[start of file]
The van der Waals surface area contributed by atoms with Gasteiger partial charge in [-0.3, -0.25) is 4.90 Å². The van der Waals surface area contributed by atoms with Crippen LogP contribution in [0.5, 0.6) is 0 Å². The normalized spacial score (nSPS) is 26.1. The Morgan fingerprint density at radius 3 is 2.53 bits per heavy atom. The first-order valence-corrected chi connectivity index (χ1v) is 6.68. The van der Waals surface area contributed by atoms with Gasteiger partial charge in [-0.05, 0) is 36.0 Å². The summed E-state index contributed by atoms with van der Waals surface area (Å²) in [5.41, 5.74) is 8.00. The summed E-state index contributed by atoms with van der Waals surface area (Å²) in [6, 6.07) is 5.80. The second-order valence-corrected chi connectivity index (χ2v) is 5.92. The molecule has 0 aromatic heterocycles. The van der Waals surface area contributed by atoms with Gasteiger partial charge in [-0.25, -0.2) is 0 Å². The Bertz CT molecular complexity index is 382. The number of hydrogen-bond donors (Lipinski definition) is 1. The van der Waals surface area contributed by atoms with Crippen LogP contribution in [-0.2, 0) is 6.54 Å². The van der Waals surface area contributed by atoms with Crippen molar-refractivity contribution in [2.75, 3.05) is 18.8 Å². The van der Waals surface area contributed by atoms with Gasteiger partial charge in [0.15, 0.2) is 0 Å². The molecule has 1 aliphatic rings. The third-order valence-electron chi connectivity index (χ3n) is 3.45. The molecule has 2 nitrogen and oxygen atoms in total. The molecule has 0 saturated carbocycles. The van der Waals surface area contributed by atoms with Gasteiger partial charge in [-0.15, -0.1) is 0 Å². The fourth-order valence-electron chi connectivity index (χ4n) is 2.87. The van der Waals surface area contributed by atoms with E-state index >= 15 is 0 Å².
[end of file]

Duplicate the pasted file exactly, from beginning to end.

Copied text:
The van der Waals surface area contributed by atoms with Gasteiger partial charge in [-0.3, -0.25) is 4.90 Å². The van der Waals surface area contributed by atoms with Crippen LogP contribution in [0.5, 0.6) is 0 Å². The normalized spacial score (nSPS) is 26.1. The Morgan fingerprint density at radius 3 is 2.53 bits per heavy atom. The first-order valence-corrected chi connectivity index (χ1v) is 6.68. The van der Waals surface area contributed by atoms with Gasteiger partial charge in [-0.05, 0) is 36.0 Å². The summed E-state index contributed by atoms with van der Waals surface area (Å²) in [5.41, 5.74) is 8.00. The summed E-state index contributed by atoms with van der Waals surface area (Å²) in [6, 6.07) is 5.80. The second-order valence-corrected chi connectivity index (χ2v) is 5.92. The molecule has 0 aromatic heterocycles. The van der Waals surface area contributed by atoms with Gasteiger partial charge in [-0.25, -0.2) is 0 Å². The Bertz CT molecular complexity index is 382. The number of hydrogen-bond donors (Lipinski definition) is 1. The van der Waals surface area contributed by atoms with Crippen LogP contribution in [-0.2, 0) is 6.54 Å². The van der Waals surface area contributed by atoms with Crippen molar-refractivity contribution in [2.75, 3.05) is 18.8 Å². The van der Waals surface area contributed by atoms with Gasteiger partial charge in [0.15, 0.2) is 0 Å². The molecule has 1 aliphatic rings. The third-order valence-electron chi connectivity index (χ3n) is 3.45. The molecule has 2 nitrogen and oxygen atoms in total. The molecule has 0 saturated carbocycles. The van der Waals surface area contributed by atoms with Gasteiger partial charge in [-0.15, -0.1) is 0 Å². The fourth-order valence-electron chi connectivity index (χ4n) is 2.87. The van der Waals surface area contributed by atoms with E-state index >= 15 is 0 Å².